|Underpayment Of Pensions|
David Marsh, Pensions Secretary of the Forces Pension Society explains how one person’s simple enquiry unearthed an unacceptable practice of knowingly making incorrect pension awards that has been going on for over 12 months...
Following a request by a member of the Forces Pension Society to audit the pension award he was given by Service Personnel & Veteran’s Agency on completion of his Royal Navy service, against the award the pension calculator on the MoD website told him he should receive, it was discovered that the award made by SPVA was wrong, and as it transpired, he was not alone.
In April 2010 the Government’s Actuary Department (GAD) produced updated ‘factors’ to be used by the Service Personnel & Veteran’s Agency (SPVA) when calculating the amount an individual’s pension was to be reduced by, after they had taken Resettlement Commutation (the surrender of pension for an additional tax free cash lump sum), until they reached their 55th birthday. Soon after the effective date of this change, the SPVA updated the pension calculator on the MoD website to reflect the effect of the new ‘factors’, but still have not, at the time of writing this article, updated the software used by its staff to make pension awards to individuals on exiting the Armed Forces.
The result of this farce (and there is no other word to use that adequately describes this state of affairs) we are left with the embarrassing position of having, for the past 17 months, the pension calculator on the MoD website, (together with all its caveats of its output not to be taken as true entitlement) giving a more accurate calculation of pension entitlement than the award one has ended up with. So what has been going on to allow this to happen?
It must be emphasised at this point that this issue affects only those who left the Services between April 2010 and now, and only those on AFPS75 pension scheme who opted to take Resettlement Commutation. Therefore, if that is not you, then you will, in all probability, have received, or will receive, the pension award to which you are entitled.
Periodically the GAD will, for all manner of reasons, produce new factors for a range of different calculations used in the assessment of pension entitlement in the public sector. In most cases, the changes to the factors are applied to the software used by the pension scheme administrators (SPVA for the Armed Forces) within a reasonable period of receiving the new data. However, on this occasion it would appear that an executive decision was taken to delay updating the factors in question by 18 months, in the full knowledge that just about everybody leaving the Services with entitlement to Resettlement Commutation will opt to take it, so the number likely to be affected would not be small.
Such a delay in itself is understandable if other updates need to take priority – there are only so many hours in a day. However, what I find unacceptable is the willingness to knowingly be prepared to pay incorrect pension awards to over 5,000 people throughout this time and not have the courage or decency to advise those affected about the issue, and reassure them that once matters have been corrected any outstanding arrears will be credited appropriately.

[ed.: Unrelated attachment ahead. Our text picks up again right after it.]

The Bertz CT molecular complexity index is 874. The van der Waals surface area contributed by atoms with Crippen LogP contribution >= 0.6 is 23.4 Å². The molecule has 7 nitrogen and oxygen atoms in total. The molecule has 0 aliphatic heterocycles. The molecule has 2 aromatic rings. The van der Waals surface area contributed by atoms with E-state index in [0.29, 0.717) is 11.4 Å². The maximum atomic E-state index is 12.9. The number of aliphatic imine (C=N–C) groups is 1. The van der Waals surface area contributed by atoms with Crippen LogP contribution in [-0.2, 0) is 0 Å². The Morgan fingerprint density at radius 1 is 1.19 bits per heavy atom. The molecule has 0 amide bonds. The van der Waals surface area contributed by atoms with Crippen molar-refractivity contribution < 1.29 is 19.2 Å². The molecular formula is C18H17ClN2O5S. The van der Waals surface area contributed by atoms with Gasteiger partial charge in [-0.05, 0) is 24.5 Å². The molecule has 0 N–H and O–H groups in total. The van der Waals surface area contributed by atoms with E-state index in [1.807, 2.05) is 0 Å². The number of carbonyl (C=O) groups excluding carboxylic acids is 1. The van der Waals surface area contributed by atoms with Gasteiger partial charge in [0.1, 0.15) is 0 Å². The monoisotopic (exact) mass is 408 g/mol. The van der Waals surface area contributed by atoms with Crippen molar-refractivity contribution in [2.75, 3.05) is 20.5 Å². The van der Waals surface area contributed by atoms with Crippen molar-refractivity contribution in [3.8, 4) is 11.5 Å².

By not doing this it has made the pension scheme administrators appear to be sneaky and, dare I say, a little untrustworthy, because this episode begs the question, “What else are they up to?”.
That said, on the whole SPVA does provide the Armed Forces with a decent service. I can assure you that the members of its staff with whom I regularly have dealings are hardworking, conscientious people who do an excellent job of maintaining that fine line between ensuring rules are complied with, and coming down on the side of the customer. However, on this occasion I’m afraid that it has let its customers down badly.
Do you believe that you are affected by this issue, and if so, what should you do about it? If you are confident that you are likely to be one of those who has been given an incorrect pension award then you should write to SPVA and ask for confirmation whether or not this is the case; and if it is, ask that your award be manually reconstructed so that you can draw the pension to which you are entitled and you are paid what you are outstanding. If SPVA decline to do this then you might want to consider making a formal complaint under the Internal Dispute Resolution Procedures (about which I have written in a recent edition of Pathfinder). This should force SPVA to rectify the problem at the first stage since it is clearly nothing more than an issue of maladministration.
I am regularly asked by potential members of the Forces Pension Society (FPS) what it is that the Society can do for them; I believe that this is a perfect example. An individual suspected that something was not quite right with the terminal benefits he was awarded, and as a member of the FPS he was able to get an independent assessment of his position. The resulting audit proved his suspicions to be sound and the result is, as they say, history. But without the availability of the Forces Pension Society’s independent expertise, this whole issue could have been conveniently swept under the carpet and nobody would be any the wiser.
If you are not yet a member and would like to call on the Society’s expertise, you can join via our website at www.forpen.org or call 020 7820 9988.
|Last Updated ( Thursday, 08 September 2011 )|
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